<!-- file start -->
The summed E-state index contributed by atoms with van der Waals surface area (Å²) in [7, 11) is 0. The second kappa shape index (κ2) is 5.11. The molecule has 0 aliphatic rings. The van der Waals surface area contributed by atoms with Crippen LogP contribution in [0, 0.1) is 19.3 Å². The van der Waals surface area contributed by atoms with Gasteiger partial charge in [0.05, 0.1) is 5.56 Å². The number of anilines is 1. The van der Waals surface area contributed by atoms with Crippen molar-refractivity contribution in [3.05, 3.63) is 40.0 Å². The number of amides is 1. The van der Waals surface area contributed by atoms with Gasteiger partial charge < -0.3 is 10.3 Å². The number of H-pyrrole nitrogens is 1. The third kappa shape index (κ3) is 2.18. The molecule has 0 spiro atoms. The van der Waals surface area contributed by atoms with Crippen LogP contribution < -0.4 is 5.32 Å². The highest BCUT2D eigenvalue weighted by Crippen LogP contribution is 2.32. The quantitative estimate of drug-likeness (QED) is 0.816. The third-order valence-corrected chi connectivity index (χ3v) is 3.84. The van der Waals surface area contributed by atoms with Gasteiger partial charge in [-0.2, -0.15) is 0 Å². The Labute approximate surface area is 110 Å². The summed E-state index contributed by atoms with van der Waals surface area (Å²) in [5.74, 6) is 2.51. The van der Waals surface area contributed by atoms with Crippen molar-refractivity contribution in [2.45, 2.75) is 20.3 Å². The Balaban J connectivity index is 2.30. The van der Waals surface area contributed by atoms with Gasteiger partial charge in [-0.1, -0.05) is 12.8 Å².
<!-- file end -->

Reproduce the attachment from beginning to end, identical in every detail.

The summed E-state index contributed by atoms with van der Waals surface area (Å²) in [7, 11) is 0. The second kappa shape index (κ2) is 5.11. The molecule has 0 aliphatic rings. The van der Waals surface area contributed by atoms with Crippen LogP contribution in [0, 0.1) is 19.3 Å². The van der Waals surface area contributed by atoms with Gasteiger partial charge in [0.05, 0.1) is 5.56 Å². The number of anilines is 1. The van der Waals surface area contributed by atoms with Crippen molar-refractivity contribution in [3.05, 3.63) is 40.0 Å². The number of amides is 1. The van der Waals surface area contributed by atoms with Gasteiger partial charge < -0.3 is 10.3 Å². The number of H-pyrrole nitrogens is 1. The third kappa shape index (κ3) is 2.18. The molecule has 0 spiro atoms. The van der Waals surface area contributed by atoms with Crippen LogP contribution < -0.4 is 5.32 Å². The highest BCUT2D eigenvalue weighted by Crippen LogP contribution is 2.32. The quantitative estimate of drug-likeness (QED) is 0.816. The third-order valence-corrected chi connectivity index (χ3v) is 3.84. The van der Waals surface area contributed by atoms with Gasteiger partial charge in [-0.2, -0.15) is 0 Å². The Labute approximate surface area is 110 Å². The summed E-state index contributed by atoms with van der Waals surface area (Å²) in [5.74, 6) is 2.51. The van der Waals surface area contributed by atoms with Crippen molar-refractivity contribution in [2.45, 2.75) is 20.3 Å². The Balaban J connectivity index is 2.30. The van der Waals surface area contributed by atoms with Gasteiger partial charge in [-0.1, -0.05) is 12.8 Å².